Many of you will agree that coffee is so much more than just a breakfast beverage, and DeLonghi certainly agree.
The leading coffee maker brand in Australia commissioned a report to be conducted by independent research company Pure Profile. The DeLonghi National Coffee Report takes an in-depth look at the coffee habits – addictions, obsessions, you choose the word – of Australian coffee drinkers and comes up with some surprising results. And some slightly worrying ones too I thought.
The report shows that the Australian obsession with coffee has become so strong that now it has become another basis of social stereo-typing. If you’re game, I challenge you to read on and see what your coffee choice says about you… I’m still deciding if I even want to know – perhaps I’ll leave those snippets of information until last because there was lots of other interesting information uncovered in the study.
Should we start with some ridiculously high numbers? Like the one that expects Australian coffee lovers to spend $773 billion on coffee beans and products in 2013 alone, certainly the sign of a thriving industry.
90% of Australians over the age of 18 drink coffee, which is a very high percentage yet still not quite as high as I would have expected. Almost one third of these drink 3-4 cups a day but I’m curious about the percentage of those who drink more than that because that’s where I would be. It seems that Victorians are the countries biggest coffee drinkers with 64% in the 3-4 cup range compared to 50% in Western Australia and 43% in South Australia.
The next SCARY statistic, I thought anyway, is that the average Australian coffee drinker spends $1825 a year on takeaway coffee.
Demonstrating the passion for coffee is that 51% of survey respondents said they would prefer to attend a coffee appreciation course than a wine tour, and I must admit I am firmly in that camp, and 1 in 2 said they have a coffee machine in their home (I’m in that camp too.)
There are two major reasons that 68% deem a home coffee machine a necessity; it saves a great deal of unnecessary spending on takeaway coffee and it allows much greater control to ensure you get the coffee that is perfect for you every time.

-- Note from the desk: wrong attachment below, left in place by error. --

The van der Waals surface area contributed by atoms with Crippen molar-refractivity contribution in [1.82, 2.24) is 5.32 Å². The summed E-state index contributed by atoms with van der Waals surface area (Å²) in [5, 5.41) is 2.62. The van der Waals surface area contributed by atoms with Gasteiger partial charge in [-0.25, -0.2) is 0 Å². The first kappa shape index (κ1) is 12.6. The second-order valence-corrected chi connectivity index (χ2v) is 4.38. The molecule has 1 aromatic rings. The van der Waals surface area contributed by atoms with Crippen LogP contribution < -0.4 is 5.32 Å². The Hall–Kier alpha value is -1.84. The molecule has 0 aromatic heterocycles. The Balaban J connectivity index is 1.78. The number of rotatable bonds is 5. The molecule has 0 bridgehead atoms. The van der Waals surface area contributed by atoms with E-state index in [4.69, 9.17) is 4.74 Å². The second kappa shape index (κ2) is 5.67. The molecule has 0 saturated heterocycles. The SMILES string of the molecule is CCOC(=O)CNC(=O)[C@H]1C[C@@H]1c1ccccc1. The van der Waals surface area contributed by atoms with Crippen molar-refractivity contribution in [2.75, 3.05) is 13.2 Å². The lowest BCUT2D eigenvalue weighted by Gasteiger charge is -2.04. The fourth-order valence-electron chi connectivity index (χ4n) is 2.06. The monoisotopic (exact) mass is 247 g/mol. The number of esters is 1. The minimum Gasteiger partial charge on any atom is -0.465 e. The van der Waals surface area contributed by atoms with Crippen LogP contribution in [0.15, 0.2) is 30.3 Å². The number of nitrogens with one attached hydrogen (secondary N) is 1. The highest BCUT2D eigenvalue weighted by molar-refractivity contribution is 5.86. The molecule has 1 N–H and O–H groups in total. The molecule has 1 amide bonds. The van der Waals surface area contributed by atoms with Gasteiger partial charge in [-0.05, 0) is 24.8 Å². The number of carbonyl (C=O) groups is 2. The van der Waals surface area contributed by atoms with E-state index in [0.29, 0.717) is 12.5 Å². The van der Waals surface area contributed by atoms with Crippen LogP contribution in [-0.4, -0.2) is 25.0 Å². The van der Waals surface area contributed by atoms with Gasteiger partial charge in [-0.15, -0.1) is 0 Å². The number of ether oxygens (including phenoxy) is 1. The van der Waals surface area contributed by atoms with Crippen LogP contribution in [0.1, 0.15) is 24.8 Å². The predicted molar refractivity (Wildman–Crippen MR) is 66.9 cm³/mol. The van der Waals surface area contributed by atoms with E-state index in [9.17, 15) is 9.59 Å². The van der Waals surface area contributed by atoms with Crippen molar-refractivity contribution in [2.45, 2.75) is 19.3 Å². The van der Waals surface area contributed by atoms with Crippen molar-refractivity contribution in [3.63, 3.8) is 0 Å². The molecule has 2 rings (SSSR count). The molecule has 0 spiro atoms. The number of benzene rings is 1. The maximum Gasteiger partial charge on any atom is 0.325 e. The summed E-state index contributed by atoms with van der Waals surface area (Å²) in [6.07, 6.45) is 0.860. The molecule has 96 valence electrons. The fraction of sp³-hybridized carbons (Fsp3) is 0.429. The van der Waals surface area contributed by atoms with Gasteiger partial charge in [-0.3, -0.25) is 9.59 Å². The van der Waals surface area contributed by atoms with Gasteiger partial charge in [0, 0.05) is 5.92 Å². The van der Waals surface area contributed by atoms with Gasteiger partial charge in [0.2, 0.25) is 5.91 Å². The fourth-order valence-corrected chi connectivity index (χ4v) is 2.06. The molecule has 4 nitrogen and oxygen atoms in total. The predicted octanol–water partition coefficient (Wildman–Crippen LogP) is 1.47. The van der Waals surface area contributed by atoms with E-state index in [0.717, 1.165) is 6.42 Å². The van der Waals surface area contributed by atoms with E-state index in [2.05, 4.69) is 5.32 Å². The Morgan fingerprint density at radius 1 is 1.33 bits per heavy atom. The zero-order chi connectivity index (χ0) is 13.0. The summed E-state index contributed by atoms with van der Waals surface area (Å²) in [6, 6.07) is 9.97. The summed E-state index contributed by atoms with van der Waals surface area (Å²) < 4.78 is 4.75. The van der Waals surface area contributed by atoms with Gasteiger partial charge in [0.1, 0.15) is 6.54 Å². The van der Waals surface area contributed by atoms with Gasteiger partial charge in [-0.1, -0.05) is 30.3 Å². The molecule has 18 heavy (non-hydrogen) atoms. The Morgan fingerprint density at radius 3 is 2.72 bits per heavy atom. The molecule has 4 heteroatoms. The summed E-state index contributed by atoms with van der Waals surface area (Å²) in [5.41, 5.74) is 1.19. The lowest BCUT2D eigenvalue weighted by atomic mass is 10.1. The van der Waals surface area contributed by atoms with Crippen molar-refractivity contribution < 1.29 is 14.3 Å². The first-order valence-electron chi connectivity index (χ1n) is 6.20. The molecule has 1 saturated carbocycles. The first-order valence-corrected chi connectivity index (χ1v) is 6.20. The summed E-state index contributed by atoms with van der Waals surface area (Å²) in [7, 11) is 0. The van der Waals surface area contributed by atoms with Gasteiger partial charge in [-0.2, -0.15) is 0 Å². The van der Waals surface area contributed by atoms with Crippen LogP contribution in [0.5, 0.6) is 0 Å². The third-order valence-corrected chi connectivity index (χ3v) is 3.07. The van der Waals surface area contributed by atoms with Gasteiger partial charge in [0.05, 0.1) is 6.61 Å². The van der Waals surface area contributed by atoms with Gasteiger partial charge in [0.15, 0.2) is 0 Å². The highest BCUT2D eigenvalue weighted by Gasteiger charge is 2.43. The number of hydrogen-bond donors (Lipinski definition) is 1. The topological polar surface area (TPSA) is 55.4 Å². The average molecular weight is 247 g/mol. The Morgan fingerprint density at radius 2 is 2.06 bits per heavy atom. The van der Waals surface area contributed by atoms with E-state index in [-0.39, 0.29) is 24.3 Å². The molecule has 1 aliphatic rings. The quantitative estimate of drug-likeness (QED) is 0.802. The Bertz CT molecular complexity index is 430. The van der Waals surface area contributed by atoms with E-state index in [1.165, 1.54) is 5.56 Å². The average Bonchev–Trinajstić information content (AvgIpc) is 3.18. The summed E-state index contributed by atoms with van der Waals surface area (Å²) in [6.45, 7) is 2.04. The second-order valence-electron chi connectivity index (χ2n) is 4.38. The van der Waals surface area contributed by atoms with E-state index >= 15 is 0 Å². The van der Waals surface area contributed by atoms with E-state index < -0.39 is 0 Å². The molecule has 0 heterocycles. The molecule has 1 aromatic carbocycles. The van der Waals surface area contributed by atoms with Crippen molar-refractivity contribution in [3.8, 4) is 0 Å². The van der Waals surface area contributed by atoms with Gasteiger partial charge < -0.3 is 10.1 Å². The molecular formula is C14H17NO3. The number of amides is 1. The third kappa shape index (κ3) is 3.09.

Now we get to the social and demographic breakdown. There are some interesting little snippets here.
The best time to appreciate a coffee for those aged 24-29 is 10am, it’s the only thing that gets them through the morning. Another one I agree with but that 10am coffee has to be at least the 2nd of the day or I couldn’t make it to 10 and we won’t go into whether or not I’m in that demographic.
The biggest coffee addicts are those working in Media and Marketing, 43% of them can’t go more than four hours without a coffee and admit that they are well and truly hooked.
23% of Sales workers on the other hand like to down play the amount of coffee they drink in front of others.
The most dependant though are Emergency Services workers with 50% admitting to a quick coffee as soon as they get out of bed compared to 43% of Government Workers and 42% of those in Banking/Law/Finance.
Now are you ready to find out what your coffee choice says about you….. have I dragged out the suspense long enough.
The most common coffee, according to the report, is the Flat White and those who drink it are down-to-earth, plain and boring types.
Cappuccino drinkers on the other hand are more likely to be the life and soul of the party, they are perceived as fun, this is the second most popular coffee.
Espresso lovers are doing something right because 1 in 5 see them as successful.
Latte drinkers are high maintenance
Macchiato drinkers have been labelled as arrogant by a huge 45% of respondents.
These labels, perceptions, stereo-types are already affecting Australian coffee drinking habits because 1 in 3 aged in the 24-29 range admit that they change their preference depending on who they are with, 10% of them order a stronger coffee in front of friends and colleagues so they look like connoisseurs of fine coffee. It’s not just that age group though because lawyers, bankers and accountants are just as guilty – 1 in 6 of them order a stronger coffee in meetings to show off so they sound more sophisticated.
Interesting reading… my label changes with my mood but I am definitely always in some camps – big coffee drinker with a NECESSARY machine at home.
What does your coffee say about you?